US 20040076303 A1
The invention herein discloses a multimedia acoustic stethoscope that has look and feel of a conventional acoustic stethoscope but allows a medical practitioner to transmit sounds from stethoscope to a recording device, and to transmit recorded sound back to the stethoscope for playback. The recording device could be a tape recorder, a digital recorder, a personal computer, a pocket PC, a handheld PC, a tablet PC, or a PDA. The data can be transmitted via a wire or wirelessly, for example using Bluetooth wireless technology.
1. A multimedia adapter to an acoustic stethoscope comprised of:
(a) a microphone mounted in the chest piece or tubing for conversion of sounds heard by an operator into an electrical signal and transmission of said electrical signal to a recording device,
(b) a speaker mounted in the chest piece or tubing for playback of sounds from the recording device,
(c) a wired or wireless connector from said microphone and said speaker to the recording device, and
(d) means to hold said microphone, said speaker, and said connector within said acoustic stethoscope,
whereby said multimedia adapter will enable said acoustic stethoscope to be used for sound recording and playback.
2. The multimedia adapter of
3. The multimedia adapter of
4. The microphone of
5. The wireless connector of
6. The bluetooth protocol of
7. The multimedia adapter of
8. The recording device of
9. The recording device of
10. The recording device of
11. The recording device of
 Priority is claimed by provisional application No. 60/414,395 filed on Sep. 30, 2002 entitled Multimedia adapter to an acoustic stethoscope for sounds recording and playback.
 The invention relates generally to stethoscopes, more particularly to multimedia stethoscopes.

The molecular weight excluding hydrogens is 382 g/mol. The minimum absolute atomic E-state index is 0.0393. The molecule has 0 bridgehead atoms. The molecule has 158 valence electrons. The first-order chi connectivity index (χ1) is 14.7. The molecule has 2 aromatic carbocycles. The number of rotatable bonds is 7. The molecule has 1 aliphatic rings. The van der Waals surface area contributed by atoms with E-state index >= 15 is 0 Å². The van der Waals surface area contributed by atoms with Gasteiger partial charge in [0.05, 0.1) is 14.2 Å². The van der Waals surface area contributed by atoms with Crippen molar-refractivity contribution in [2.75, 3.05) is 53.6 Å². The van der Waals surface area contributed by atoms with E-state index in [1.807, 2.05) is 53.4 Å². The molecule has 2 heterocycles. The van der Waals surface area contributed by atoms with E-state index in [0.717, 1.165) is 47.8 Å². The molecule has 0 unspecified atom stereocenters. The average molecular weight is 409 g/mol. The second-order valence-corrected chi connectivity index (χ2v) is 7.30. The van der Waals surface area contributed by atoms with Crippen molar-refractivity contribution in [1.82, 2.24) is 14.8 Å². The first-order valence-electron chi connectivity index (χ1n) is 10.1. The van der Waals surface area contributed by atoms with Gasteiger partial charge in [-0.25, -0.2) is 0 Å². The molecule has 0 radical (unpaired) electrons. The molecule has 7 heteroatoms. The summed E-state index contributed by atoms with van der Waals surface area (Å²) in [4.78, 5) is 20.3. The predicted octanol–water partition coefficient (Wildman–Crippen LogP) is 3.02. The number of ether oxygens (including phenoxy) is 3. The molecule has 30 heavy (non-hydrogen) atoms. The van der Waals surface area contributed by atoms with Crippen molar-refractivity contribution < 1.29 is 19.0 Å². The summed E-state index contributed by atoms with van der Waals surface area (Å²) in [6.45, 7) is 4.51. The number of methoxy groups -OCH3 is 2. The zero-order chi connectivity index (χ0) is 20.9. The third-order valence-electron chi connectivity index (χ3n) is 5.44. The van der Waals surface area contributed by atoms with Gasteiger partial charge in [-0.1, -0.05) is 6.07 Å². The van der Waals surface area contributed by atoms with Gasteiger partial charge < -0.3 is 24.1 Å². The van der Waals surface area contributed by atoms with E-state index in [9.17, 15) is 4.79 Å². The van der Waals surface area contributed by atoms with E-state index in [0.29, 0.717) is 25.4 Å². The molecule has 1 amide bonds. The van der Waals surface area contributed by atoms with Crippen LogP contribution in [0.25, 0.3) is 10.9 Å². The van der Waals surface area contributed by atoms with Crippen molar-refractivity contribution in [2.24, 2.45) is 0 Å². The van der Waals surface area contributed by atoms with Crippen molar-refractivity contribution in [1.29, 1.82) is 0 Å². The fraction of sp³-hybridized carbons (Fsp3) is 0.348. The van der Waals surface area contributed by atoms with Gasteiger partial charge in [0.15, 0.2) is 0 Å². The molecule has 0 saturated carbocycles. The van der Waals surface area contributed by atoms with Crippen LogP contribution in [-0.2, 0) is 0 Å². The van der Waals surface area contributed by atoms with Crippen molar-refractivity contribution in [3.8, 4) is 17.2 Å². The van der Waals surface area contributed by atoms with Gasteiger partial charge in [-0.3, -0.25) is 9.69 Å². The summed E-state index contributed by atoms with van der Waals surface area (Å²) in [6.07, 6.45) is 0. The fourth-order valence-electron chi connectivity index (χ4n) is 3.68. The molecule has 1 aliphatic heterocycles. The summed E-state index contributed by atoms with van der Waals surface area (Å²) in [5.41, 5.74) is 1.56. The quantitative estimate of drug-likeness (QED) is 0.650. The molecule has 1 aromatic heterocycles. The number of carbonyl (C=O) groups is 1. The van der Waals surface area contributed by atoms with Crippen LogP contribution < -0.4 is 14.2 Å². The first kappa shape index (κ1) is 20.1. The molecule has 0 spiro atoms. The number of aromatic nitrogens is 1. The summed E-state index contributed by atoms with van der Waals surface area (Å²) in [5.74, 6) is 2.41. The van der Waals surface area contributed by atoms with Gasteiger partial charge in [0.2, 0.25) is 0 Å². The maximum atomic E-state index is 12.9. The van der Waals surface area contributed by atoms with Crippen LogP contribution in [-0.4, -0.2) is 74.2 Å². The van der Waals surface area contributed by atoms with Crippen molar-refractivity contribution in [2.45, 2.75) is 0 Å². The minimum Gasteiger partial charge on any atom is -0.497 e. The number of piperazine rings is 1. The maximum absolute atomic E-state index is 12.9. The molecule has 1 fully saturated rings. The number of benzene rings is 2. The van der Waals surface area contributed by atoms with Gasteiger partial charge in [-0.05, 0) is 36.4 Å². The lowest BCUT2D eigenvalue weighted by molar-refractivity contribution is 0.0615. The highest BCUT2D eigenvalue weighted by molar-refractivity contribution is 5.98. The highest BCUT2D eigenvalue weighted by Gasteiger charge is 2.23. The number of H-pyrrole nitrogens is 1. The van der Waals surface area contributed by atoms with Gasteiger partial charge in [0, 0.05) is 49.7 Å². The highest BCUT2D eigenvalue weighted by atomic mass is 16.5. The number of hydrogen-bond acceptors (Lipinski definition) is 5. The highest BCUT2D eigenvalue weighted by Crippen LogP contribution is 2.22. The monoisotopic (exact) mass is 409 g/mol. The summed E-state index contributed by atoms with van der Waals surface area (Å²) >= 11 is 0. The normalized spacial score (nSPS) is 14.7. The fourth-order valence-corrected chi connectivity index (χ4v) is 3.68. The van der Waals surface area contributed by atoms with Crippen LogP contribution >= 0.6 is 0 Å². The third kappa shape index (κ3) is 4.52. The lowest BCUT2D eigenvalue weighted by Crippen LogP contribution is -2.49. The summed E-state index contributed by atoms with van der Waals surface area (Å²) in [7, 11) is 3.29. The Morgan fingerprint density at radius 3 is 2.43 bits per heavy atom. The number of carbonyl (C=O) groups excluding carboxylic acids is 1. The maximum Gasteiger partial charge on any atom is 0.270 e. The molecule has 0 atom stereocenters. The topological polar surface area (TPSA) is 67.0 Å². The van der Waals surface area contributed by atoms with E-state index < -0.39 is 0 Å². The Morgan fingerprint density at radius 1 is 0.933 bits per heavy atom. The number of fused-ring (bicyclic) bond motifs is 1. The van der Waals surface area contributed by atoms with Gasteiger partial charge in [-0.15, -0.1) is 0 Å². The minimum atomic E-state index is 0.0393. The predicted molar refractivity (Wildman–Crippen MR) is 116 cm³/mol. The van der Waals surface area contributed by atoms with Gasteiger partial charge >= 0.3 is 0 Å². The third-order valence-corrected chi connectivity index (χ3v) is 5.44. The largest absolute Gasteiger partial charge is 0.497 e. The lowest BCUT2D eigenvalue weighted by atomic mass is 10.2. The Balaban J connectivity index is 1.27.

Stethoscopes are widely used by medical personnel to listen to body sounds. Unfortunately stethoscopes do not allow recording, playback, amplification, filtering, or visualization of these sounds. Improvements to stethoscope are well known. U.S. Pat. No. 6,533,736 to Mark Moore discloses a wireless stethoscopic apparatus comprised of an auscultation piece removably secured to a hearing piece. Housed within the auscultation piece is a conventional radio frequency chip including a microphone that will enable transmission of radio frequency without the use of wires. A transmission system is housed within the auscultation piece, while the hearing piece includes a link manager receiver device for receiving the radio signals wirelessly from the transmission system and enabling sound to be heard via the hearing device from the auscultation piece. This apparatus does not allow recording, playback, or visualization of sounds.
 U.S. Pat. No. 5,932,849 to Alan P. Dieken discloses a stethoscope chest piece having an acoustic-to-electrical transducer residing within the acoustic pathway of the chest piece. The transducer resides within a mounting that can provide shock attenuation and vibration isolation. The transducer preferably resides within a coaxial position in the acoustic pathway. The chest piece is useful in a stethoscope which can be electrically connected to auscultation systems. Although this apparatus allows sound recording, it does not allow playback of sound.